13. When it comes to marketing, know your audience well.
Dave Barksdale, owner of three Pet Supplies Plus (#49) franchises in Texas
Early on, we did a lot of the mail-outs and things that worked really well for franchises in other parts of the country, but for whatever reason, we did not seem to be reaching many people in the San Antonio area. I was skeptical about airing ads on television, especially for what it cost, but we tried it. Then we took a survey of people coming in, and more than half of them said they saw our commercials on TV. That was the reason they stopped by. So we started focusing a little more on the airwaves to get the word out in San Antonio.
Now, for our Austin location -- I’m still not sure how that’s going to work. We’re working a lot with Facebook, emails; we developed a free app with everything we want to send out -- all the coupons that corporate does for us, all our advertising, everything will come through that app. We’re going to do a lot of that. It appears everyone there carries a smartphone, so we’re going to try marketing a great deal that way. About six months from now, I’ll let you know how it works.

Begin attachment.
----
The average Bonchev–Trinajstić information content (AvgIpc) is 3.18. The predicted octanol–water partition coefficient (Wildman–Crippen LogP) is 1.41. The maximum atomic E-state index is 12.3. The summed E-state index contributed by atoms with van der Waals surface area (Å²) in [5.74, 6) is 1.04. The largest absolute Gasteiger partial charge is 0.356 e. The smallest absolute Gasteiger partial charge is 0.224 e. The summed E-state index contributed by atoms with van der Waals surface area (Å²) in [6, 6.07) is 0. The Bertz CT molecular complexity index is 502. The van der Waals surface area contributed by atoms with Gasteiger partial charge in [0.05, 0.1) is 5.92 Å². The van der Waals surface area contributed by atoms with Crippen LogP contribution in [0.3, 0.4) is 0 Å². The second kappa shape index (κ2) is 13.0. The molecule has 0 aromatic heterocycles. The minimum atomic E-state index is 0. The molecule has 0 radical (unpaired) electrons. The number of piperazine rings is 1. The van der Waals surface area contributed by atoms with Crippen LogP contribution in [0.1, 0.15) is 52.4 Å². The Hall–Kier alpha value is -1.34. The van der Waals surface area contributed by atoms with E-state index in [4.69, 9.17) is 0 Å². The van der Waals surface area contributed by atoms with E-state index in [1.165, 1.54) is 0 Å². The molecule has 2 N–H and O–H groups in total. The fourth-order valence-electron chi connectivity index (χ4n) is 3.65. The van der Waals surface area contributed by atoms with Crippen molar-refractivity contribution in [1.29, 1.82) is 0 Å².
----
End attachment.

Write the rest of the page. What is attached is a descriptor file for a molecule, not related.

14. Never treat your community like a mere revenue source.
Jennifer and Chris Purcell, owners of a Firehouse Subs (#15) franchise in Elizabeth City, N.C.
Jennifer: When we started researching companies, Firehouse stood out because it was founded by firemen and for its public safety foundation, which gives nonmatching grants back to local police, fire, EMS and first-responder organizations for equipment that a lot of places don’t have the budgets anymore to buy. Plus, Chris is a career firefighter, and he used to eat at the original location in Jacksonville, Fla.